If you're running Hecatomb on a HPC cluster, we absolutely recommend setting up a Snakemake profile.

Changing the Hecatomb configuration

The Hecatomb configuration file contains settings related to resources and cutoffs for various stages of the pipeline. The different config settings are outlined further on. You can permanently change the behaviour of your Hecatomb installation by modifying the values in the system config file.

Alternatively, you can copy and modify the default config file. Before Hecatomb runs, it will copy the system default config file to the output directory and use it for your analysis. To customise your run, you can copy the system default config file before running Hecatomb like so:

hecatomb config

You can then edit your new hecatomb.out/hecatomb.config.yaml file to suit your needs. It will automatically be used in your Hecatomb run, or if you rename it you can specify the file with --configfile:

hecatomb run --configfile myRenamedHecatomb.config.yaml

Database location

The databases are large (~55 GB) and if your Hecatomb installation is on a partition with limited on space, you might want to specify a new location to house the database files. By default, this config setting is blank and the pipeline will use the install location. You can specify the directory in the Hecatomb system config file under args: databases:, e.g:

    databases: /scratch/HecatombDatabases

and rerun the installation

hecatomb install

Default resources

The Hecatomb config file contains some sensible defaults for resources. While these should work for most datasets, they may fail for larger ones. You may also have more CPUs etc at your disposal and want to minimise runtime of the pipeline. Currently, the slowest steps are the MMSeqs searches (under resources: big:); increasing the CPUs and RAM can significantly improve runtime. The other settings (under resources: med:) will yield more modest improvement.

        mem: 64000     # Memory for big (mostly mmseqs) jobs in megabytes (e.g 64GB = 64000, recommend >= 64000)
        cpu: 24        # Threads (recommend >= 16)
        time: 1440     # Max runtime in minutes (allows to set max time for the scheduler via snakemake profiles)
        mem: 32000      # Memory for most jobs in megabytes (recommend >= 32000)
        cpu: 16         # CPUs for most jobs in megabytes (recommend >= 16)
        mem: 16000    # Memory for slightly RAM-hungry jobs in megabytes (recommend >= 16000)
        cpu: 2        # CPUs for slightly RAM-hungry jobs (recommend >= 2)

Preprocessing settings

Fastp settings can be modified in the config under qc: fastp:. Refer to Fastp's documentation for more details.

    compression: 1      # Compression level for gzip output (1 ~ 9). 1 is fastest, 9 is smallest. Default is 1, based on assumption of large scratch space
        --qualified_quality_phred 15
        --length_required 90
        --cut_tail_window_size 25
        --cut_tail_mean_quality 15
        --dup_calc_accuracy 4

Alignment filtering

Hecatomb has settings for the various MMSeqs2 steps. Read-clustering parameters using mmseqs' linclust can be modified under mmseqs: linclustParams:. For annotation with MMSeqs2, alignment filtering can be modified for each of the primary (viral) and secondary (multi-kingdom) searches under filtAAprimary, filtAAsecondary, filtNTprimary, and filtNTsecondary. Search sensitivity parameters when running Hecatomb with --search fast are specified under perfAAfast and perfNTfast, and with the default --search sensitive under perfAA and perfNT. Refer to the MMSeqs2 documentation for more information on these settings. Finally, you can specify taxIDs to ignore (i.e. defer to the best hit) under mmseqs: taxIdIgnore:.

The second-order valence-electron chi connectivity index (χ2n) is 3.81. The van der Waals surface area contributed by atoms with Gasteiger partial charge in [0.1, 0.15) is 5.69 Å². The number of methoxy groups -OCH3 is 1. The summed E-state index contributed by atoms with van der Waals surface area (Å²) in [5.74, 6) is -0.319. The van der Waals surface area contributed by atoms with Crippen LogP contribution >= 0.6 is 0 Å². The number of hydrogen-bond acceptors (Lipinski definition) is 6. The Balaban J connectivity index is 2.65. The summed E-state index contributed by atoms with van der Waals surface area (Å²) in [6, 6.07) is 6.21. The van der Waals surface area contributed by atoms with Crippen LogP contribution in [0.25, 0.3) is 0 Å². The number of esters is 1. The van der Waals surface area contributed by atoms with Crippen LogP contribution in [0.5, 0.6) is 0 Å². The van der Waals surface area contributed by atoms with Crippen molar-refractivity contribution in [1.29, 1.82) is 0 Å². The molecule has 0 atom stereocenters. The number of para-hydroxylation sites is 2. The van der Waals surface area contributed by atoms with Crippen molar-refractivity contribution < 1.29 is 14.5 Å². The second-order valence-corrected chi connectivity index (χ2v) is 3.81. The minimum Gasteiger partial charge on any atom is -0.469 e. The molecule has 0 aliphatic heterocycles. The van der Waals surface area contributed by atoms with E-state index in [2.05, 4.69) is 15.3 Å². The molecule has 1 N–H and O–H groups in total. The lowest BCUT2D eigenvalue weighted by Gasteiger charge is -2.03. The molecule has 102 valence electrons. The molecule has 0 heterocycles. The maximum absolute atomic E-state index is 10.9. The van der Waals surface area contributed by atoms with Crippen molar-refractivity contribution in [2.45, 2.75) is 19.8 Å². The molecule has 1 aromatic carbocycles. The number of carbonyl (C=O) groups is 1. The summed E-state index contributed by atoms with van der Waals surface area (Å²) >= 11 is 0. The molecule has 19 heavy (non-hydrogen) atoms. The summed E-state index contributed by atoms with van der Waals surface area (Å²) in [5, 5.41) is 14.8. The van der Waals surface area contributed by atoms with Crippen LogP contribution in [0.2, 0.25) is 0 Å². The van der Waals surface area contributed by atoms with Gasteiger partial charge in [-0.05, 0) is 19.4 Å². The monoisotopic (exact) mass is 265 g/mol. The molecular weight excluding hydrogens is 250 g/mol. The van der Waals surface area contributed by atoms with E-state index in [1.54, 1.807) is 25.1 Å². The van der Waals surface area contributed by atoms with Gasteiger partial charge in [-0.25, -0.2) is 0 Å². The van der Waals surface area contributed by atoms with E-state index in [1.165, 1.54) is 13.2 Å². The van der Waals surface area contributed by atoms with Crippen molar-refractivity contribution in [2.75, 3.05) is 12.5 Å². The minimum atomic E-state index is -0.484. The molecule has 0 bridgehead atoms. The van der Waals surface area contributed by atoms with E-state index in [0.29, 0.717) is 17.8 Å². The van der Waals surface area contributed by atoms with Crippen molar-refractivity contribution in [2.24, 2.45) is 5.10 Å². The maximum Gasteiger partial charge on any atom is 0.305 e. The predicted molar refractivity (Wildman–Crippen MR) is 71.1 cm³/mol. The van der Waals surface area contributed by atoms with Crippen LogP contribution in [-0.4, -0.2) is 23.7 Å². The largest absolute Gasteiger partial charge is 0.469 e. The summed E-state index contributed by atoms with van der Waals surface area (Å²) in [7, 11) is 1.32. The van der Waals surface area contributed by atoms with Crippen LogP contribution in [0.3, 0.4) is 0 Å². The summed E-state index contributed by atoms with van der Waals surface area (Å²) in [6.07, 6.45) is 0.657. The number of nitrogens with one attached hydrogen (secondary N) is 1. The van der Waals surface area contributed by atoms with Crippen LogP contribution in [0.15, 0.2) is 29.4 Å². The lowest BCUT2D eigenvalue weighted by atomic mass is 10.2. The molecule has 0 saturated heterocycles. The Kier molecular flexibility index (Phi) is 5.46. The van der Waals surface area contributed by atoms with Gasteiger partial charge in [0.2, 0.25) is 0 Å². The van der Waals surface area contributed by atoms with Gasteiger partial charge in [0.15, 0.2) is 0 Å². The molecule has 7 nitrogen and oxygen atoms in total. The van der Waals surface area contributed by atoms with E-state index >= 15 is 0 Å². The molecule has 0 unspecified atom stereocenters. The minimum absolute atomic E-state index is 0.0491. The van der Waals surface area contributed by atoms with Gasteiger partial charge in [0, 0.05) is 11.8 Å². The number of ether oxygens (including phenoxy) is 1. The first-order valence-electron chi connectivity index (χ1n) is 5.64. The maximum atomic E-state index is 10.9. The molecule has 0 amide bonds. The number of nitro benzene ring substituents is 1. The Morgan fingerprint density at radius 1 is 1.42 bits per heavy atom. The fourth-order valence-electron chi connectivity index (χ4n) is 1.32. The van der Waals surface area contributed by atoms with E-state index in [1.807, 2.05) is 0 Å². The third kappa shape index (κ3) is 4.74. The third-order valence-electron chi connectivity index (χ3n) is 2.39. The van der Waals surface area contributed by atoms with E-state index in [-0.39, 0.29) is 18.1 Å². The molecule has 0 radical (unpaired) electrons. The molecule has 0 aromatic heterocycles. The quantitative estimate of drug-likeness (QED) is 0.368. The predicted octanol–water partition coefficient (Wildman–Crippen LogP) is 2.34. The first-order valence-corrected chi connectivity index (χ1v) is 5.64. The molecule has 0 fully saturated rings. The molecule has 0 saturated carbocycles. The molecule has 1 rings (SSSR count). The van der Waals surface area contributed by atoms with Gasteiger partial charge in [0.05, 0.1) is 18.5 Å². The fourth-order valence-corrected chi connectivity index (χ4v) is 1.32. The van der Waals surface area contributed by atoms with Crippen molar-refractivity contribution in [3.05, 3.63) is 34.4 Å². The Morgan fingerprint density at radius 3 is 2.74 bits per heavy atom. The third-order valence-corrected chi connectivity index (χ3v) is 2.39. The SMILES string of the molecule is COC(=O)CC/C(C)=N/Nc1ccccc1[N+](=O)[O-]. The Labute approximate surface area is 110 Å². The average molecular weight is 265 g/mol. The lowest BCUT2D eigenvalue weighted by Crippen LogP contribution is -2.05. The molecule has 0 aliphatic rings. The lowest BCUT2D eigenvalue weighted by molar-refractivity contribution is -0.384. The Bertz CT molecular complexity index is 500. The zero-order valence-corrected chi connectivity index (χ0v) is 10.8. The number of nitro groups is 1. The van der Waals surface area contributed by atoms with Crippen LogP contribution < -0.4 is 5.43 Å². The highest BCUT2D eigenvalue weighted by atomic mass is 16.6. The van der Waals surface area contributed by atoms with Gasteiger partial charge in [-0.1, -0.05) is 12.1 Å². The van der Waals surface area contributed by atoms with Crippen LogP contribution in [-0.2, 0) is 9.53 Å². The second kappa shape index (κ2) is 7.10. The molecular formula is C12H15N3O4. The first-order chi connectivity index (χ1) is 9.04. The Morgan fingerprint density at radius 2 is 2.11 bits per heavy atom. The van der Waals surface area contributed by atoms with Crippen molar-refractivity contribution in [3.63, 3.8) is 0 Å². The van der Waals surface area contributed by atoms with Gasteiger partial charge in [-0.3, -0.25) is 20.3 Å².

--kmer-per-seq-scale 0.3
        -c 0.8
        --cov-mode 1
        --min-seq-id 0.97
        --alignment-mode 3
        --min-length 30
        -e 1e-3
        --min-length 30
        -e 1e-5
        --min-length 90
        -e 1e-10
        --min-length 90
        -e 1e-20
        --start-sens 1
        --sens-steps 3
        -s 7
        --lca-mode 2
        --shuffle 0
        -s 4.0
        --lca-mode 2
        --shuffle 0
        --start-sens 2
        -s 7
        --sens-steps 3
        -s 4.0
    taxIdIgnore: 0 1 2 10239 131567 12429 2759

Assembly settings

All assembly settings are specified under assembly:. Canu assembler is used for --preprocess longreads and megahit is used for shortreads. Flye is used to collapse individual sample contigs into a population assembly. Refer to Canu, Flye, and Megahit's documentation for more information on these settings.

        # -pacbio
        # -pacbio-hifi
        --k-min 45
        --k-max 225
        --k-step 26
        --min-count 2
        --min-contig-len 1000
        -g 1g

Additional Snakemake commands

As mentioned, Hecatomb is powered by Snakemake but runs via a launcher for your convenience. Snakemake itself has many command line options, and the launcher can pass additional commands on to Snakemake.

One such example is if you're not production ready you might wish to do a 'dry-run', where the run is simulated but no jobs are submitted, just to see if everything is configured correctly. To do that, Snakemake needs the dry run flag (--dry-run, --dryrun, or -n). In Hecatomb, simply tack it on to the end of your command:

hecatomb run --reads fasq/ --profile slurm --dry-run

Hecatomb prints the Snakemake command to the terminal window before running and you should see these additional options added to the Snakemake command. Have a look at the full list of available Snakemake options with snakemake --help. Any unrecognised command will be passed on to Snakemake verbatim, so use with caution :p